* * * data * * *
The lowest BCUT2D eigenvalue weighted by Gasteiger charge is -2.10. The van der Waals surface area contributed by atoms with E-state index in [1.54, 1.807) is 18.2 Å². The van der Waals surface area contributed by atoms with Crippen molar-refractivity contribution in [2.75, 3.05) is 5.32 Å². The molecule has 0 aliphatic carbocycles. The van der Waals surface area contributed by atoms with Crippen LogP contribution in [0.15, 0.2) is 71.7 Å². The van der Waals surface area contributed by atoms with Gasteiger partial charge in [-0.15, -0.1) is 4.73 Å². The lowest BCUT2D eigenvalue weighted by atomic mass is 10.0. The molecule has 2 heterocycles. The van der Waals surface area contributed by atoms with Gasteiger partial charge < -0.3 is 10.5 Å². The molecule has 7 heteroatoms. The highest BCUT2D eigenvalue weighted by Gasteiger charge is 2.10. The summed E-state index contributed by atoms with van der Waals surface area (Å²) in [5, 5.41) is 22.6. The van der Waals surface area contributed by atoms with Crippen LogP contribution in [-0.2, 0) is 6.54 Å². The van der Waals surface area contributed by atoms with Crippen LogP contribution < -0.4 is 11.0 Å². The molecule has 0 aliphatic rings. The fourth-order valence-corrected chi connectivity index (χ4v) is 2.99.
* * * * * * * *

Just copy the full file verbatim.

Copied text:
The lowest BCUT2D eigenvalue weighted by Gasteiger charge is -2.10. The van der Waals surface area contributed by atoms with E-state index in [1.54, 1.807) is 18.2 Å². The van der Waals surface area contributed by atoms with Crippen molar-refractivity contribution in [2.75, 3.05) is 5.32 Å². The molecule has 0 aliphatic carbocycles. The van der Waals surface area contributed by atoms with Crippen LogP contribution in [0.15, 0.2) is 71.7 Å². The van der Waals surface area contributed by atoms with Gasteiger partial charge in [-0.15, -0.1) is 4.73 Å². The lowest BCUT2D eigenvalue weighted by atomic mass is 10.0. The molecule has 2 heterocycles. The van der Waals surface area contributed by atoms with Gasteiger partial charge < -0.3 is 10.5 Å². The molecule has 7 heteroatoms. The highest BCUT2D eigenvalue weighted by Gasteiger charge is 2.10. The summed E-state index contributed by atoms with van der Waals surface area (Å²) in [5, 5.41) is 22.6. The van der Waals surface area contributed by atoms with Crippen LogP contribution in [-0.2, 0) is 6.54 Å². The van der Waals surface area contributed by atoms with Crippen LogP contribution < -0.4 is 11.0 Å². The molecule has 0 aliphatic rings. The fourth-order valence-corrected chi connectivity index (χ4v) is 2.99.